What happens when government officials take loans based on the promise of future growth?
In Guyton, the jury is still out as a loan has been approved and their plans for a 500,000 gallons-per-day wastewater treatment plant are in the hands of Georgia’s Environmental Protection Division awaiting approval.
According to the design development report that the city’s engineer firm, Hofstadter and Associates, submitted on June 10, there are currently six planned subdivisions with a total of 569 lots requiring sewer service in the near future.
However, that’s 15 subdivisions and 768 lots less than what the city told EPD in a meeting on Aug. 31, 2005.
The consent order stated that there were 21 subdivisions with about 1,337 connections “under construction, ready to start construction, or requesting water.”
“We’re going by projection; we don’t know for sure,” said city councilman Phillip King. “It’s a guessing game.”
So what happened to the 2005 numbers that were reported to EPD? If it’s a “guessing game,” then it is one that could prove costly according to Craig Barrow, who owns property adjacent to the proposed wastewater site on Riverside Drive.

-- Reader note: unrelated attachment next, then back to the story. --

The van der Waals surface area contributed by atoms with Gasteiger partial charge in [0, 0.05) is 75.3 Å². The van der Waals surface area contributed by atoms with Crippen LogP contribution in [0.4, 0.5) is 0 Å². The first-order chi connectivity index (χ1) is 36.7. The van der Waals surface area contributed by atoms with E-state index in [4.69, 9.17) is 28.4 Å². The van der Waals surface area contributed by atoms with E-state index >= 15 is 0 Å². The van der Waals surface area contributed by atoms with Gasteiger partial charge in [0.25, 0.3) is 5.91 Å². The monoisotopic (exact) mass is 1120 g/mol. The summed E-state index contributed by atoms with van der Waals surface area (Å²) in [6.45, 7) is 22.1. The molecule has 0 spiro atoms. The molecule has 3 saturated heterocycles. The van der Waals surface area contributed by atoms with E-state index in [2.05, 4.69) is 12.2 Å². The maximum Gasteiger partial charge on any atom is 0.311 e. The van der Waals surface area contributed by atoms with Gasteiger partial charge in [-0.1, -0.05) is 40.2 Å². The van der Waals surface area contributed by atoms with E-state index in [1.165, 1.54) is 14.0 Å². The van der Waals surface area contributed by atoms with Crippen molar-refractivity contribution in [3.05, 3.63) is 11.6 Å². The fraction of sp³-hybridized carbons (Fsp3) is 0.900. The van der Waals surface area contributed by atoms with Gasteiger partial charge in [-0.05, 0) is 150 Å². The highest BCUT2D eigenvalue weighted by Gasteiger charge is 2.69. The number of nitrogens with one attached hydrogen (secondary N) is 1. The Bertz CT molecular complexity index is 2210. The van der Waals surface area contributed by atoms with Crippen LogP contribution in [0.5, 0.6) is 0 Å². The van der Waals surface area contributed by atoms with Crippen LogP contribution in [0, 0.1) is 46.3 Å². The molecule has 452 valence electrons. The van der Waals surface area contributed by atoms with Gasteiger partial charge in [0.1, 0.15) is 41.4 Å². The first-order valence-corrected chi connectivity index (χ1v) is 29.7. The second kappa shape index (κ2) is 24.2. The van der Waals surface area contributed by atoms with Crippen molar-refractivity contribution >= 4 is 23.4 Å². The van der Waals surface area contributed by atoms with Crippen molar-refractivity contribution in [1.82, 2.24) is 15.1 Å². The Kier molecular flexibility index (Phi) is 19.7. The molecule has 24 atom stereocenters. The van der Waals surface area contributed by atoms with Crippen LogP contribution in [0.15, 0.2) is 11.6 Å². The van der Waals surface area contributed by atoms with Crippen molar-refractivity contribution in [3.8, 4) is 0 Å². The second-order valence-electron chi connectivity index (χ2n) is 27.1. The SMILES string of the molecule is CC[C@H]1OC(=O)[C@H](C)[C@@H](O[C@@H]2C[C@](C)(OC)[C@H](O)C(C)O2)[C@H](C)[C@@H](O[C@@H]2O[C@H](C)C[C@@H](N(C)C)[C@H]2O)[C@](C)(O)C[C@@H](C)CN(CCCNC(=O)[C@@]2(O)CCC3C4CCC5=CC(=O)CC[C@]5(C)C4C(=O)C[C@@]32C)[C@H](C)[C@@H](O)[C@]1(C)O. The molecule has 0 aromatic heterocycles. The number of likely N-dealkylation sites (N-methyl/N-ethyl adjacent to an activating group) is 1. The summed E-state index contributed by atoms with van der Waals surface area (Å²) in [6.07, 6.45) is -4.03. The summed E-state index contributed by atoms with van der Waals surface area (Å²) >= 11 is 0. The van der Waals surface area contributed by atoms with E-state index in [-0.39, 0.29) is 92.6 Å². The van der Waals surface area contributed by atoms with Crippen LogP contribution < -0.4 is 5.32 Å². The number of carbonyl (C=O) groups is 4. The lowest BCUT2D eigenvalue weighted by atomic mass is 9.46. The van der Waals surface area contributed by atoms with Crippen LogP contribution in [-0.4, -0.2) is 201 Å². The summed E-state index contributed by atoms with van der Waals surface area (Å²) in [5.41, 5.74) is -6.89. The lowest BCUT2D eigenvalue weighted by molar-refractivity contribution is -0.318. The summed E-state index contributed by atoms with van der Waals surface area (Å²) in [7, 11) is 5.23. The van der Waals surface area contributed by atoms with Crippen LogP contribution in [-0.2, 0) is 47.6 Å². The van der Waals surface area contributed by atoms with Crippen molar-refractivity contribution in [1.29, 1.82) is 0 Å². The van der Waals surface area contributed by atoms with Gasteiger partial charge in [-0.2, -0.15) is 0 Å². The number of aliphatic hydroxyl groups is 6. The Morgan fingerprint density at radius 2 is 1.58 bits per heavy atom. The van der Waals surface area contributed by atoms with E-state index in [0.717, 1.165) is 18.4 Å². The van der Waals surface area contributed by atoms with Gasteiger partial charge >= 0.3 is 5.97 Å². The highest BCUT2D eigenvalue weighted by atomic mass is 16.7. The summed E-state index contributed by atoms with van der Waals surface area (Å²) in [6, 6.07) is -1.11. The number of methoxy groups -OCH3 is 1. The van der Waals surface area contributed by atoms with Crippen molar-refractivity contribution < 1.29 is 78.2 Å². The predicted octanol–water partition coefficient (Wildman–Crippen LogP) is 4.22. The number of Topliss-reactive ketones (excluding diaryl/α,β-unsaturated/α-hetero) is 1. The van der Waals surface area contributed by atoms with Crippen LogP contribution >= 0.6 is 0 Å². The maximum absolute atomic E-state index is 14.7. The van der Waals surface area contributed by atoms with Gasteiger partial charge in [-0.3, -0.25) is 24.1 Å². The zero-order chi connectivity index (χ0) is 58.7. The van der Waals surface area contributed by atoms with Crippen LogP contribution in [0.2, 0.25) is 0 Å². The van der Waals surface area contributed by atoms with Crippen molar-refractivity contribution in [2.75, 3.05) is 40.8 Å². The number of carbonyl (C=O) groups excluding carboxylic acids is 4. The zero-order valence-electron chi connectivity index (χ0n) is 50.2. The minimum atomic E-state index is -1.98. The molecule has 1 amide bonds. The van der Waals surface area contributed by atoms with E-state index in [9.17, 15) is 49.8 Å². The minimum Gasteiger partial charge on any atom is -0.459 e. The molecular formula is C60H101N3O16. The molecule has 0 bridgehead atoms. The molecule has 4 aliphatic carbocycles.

“We’re in an economic crisis that is out of control that nobody knows how to handle right yet, so this is going to have a huge impact on Effingham County because a person can walk away from their house and come to Savannah to be near their jobs,” Barrow said. “It used to be that you wanted to be in the county so you can get away, but you can’t afford to anymore. They aren’t going to have anybody to hook up to that plant.”
Barrow has over 43 years experience in the banking and investment industry.
“I know enough from my business and what is going on all over the United States, and it’s ugly,” he said.